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Fairly complex trig integration

  1. Sep 29, 2009 #1
    1. The problem statement, all variables and given/known data
    [itex]\int dx/(cosx + cos3x)[/itex]

    2. Relevant equations



    3. The attempt at a solution
    Not sure if I'm doing this right.
    [itex]1/cosx + cos3x = 1/2cosx * cos2x = cosx/cosx * 2cosxcos2x = cosx/2cos^2xcosx = (1/2)*(cosx)/[(1-sin^2x)(1-2sin^2x)][/itex]

    then we let t = sinx and get [itex]\int dx/(cosx + cos3x) = 1/2 [1/(1-t^2)(1-2t^2)]dt[/itex]

    Any comments please..
     
  2. jcsd
  3. Sep 29, 2009 #2

    Mark44

    Staff: Mentor

    Please use more parentheses.

    How did you get from the first expression to the second?
    1/(cos(x) + cos(3x)) = 1/(2cos(x)cos(2x))
     
  4. Sep 29, 2009 #3
    it was a hint given by a TA.. I plugged in few numbers and the relationship seems to hold?
     
  5. Sep 30, 2009 #4

    Mark44

    Staff: Mentor

    It may be true, but you can't really prove that it is by merely plugging in a few numbers. In any case, it's not obvious, so you should put in the intervening steps.

    [tex]\frac{1}{cosx + cos3x}= \frac{1}{2cosx cos2x}= \frac{cos x}{cosx * 2cosxcos2x} = \frac{cos x}{2cos^2xcosx }= \frac{cosx}{2(1-sin^2x)(1-2sin^2x)}[/tex]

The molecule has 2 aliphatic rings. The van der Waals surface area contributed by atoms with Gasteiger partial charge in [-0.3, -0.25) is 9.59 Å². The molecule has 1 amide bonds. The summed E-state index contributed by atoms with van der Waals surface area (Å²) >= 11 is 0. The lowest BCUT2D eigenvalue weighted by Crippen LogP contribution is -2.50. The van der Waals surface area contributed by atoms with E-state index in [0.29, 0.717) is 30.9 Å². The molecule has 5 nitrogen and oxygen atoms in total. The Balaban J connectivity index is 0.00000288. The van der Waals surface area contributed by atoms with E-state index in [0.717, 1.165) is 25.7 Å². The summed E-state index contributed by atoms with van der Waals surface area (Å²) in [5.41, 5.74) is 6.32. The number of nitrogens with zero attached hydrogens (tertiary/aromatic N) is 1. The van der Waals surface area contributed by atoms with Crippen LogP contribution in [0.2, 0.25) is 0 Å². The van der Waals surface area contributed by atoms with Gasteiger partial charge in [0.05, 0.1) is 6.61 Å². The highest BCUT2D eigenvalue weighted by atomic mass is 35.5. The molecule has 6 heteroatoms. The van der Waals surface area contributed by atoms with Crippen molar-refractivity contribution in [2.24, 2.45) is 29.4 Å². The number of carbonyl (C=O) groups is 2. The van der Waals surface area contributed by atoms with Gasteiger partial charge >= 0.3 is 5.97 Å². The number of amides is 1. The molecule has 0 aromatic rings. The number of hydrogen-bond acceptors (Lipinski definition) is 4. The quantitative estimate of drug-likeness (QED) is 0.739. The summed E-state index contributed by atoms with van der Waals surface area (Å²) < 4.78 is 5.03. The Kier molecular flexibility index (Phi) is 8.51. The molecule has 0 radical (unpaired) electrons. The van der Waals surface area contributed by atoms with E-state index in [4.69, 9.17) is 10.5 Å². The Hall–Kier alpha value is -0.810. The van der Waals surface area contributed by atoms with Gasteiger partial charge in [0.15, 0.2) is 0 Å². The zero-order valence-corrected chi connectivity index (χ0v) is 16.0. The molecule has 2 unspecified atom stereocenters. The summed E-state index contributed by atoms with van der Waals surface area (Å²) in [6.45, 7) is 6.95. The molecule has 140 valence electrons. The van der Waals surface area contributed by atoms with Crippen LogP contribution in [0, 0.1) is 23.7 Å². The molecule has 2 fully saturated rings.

Here's what you posted in the first post, using tex tags.
    Show how you get from the first expression to the second.
    From the 2nd to the 3rd, you apparently multiplied by cos x /cos x, which is fine.
    From the 3rd to the 4th is fine.
    From the 4th to the 5th, I think you have an error.

    Finally, in your integral, show the step where you make the substitution but before you actually integrate.
     
  6. Sep 30, 2009 #5
    Thank you for your reply.. I worked out a new solution, can u see if anything's wrong?
    [itex]
    \int \frac{dx} {cosx-cos3x} =
    \frac{1}{4} (-(\frac{1}{2}) cot(\frac{x}{2}) - ln(cos(\frac{x}{2}) - sin(\frac{x}{2})) + ln(cos(\frac{x}{2}) + sin(\frac{x}{2}) - (\frac{1}{2}) tan(\frac{x}{2})) + C
    [/itex]
     
  7. Sep 30, 2009 #6

    Mark44

    Staff: Mentor

    Why don't you check it yourself? If your answer is correct, its derivative ought to be your integrand. In my previous post I asked you to show how you got from the first expression to the next in your string of equalities, but you haven't done so.
     
  8. Sep 30, 2009 #7
    using identities:
    cos(3x) = cos(2x+x) = cosx cos2x - sin^2x sinx
    cos(x) = cos(2x-x) = cosx cos2x + sin^2x sinx

    2nd term cancels out and we get 2cosxcos2x at the bottom. I got some help from my TA and solved it, thx for your help!
     
  9. Sep 30, 2009 #8

    Mark44

    Staff: Mentor

    I get
    cos(3x) = cos(2x+x) = cosx cos2x - sin2x sinx
    cos(x) = cos(2x-x) = cosx cos2x + sin2x sinx
    So cos(x) - cos(3x) = cosx cos2x + sin2x sinx - cosx cos2x + sin2x sinx = 2sin(2x) sin(x)

    That's not the same as what you show below...

     
  10. Sep 30, 2009 #9
    original question is actually cos(x) + cos(3x), not minus.. I made a mistake in post #5
     
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